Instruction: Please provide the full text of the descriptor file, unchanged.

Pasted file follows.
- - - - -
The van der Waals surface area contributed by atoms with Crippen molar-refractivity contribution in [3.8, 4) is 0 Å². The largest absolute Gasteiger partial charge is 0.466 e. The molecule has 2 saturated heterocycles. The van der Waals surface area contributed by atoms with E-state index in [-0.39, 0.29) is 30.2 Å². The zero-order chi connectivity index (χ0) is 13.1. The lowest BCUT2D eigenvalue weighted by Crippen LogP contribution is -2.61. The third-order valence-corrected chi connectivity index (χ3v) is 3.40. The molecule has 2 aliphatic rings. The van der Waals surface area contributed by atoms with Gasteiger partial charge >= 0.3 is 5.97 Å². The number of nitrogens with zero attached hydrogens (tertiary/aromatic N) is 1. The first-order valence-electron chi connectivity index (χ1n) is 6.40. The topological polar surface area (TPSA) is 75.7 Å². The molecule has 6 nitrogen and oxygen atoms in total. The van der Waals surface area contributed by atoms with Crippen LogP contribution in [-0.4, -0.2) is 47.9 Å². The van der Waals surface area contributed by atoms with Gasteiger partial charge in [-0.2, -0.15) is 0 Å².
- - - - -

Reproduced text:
The van der Waals surface area contributed by atoms with Crippen molar-refractivity contribution in [3.8, 4) is 0 Å². The largest absolute Gasteiger partial charge is 0.466 e. The molecule has 2 saturated heterocycles. The van der Waals surface area contributed by atoms with E-state index in [-0.39, 0.29) is 30.2 Å². The zero-order chi connectivity index (χ0) is 13.1. The lowest BCUT2D eigenvalue weighted by Crippen LogP contribution is -2.61. The third-order valence-corrected chi connectivity index (χ3v) is 3.40. The molecule has 2 aliphatic rings. The van der Waals surface area contributed by atoms with Gasteiger partial charge >= 0.3 is 5.97 Å². The number of nitrogens with zero attached hydrogens (tertiary/aromatic N) is 1. The first-order valence-electron chi connectivity index (χ1n) is 6.40. The topological polar surface area (TPSA) is 75.7 Å². The molecule has 6 nitrogen and oxygen atoms in total. The van der Waals surface area contributed by atoms with Crippen LogP contribution in [-0.4, -0.2) is 47.9 Å². The van der Waals surface area contributed by atoms with Gasteiger partial charge in [-0.2, -0.15) is 0 Å².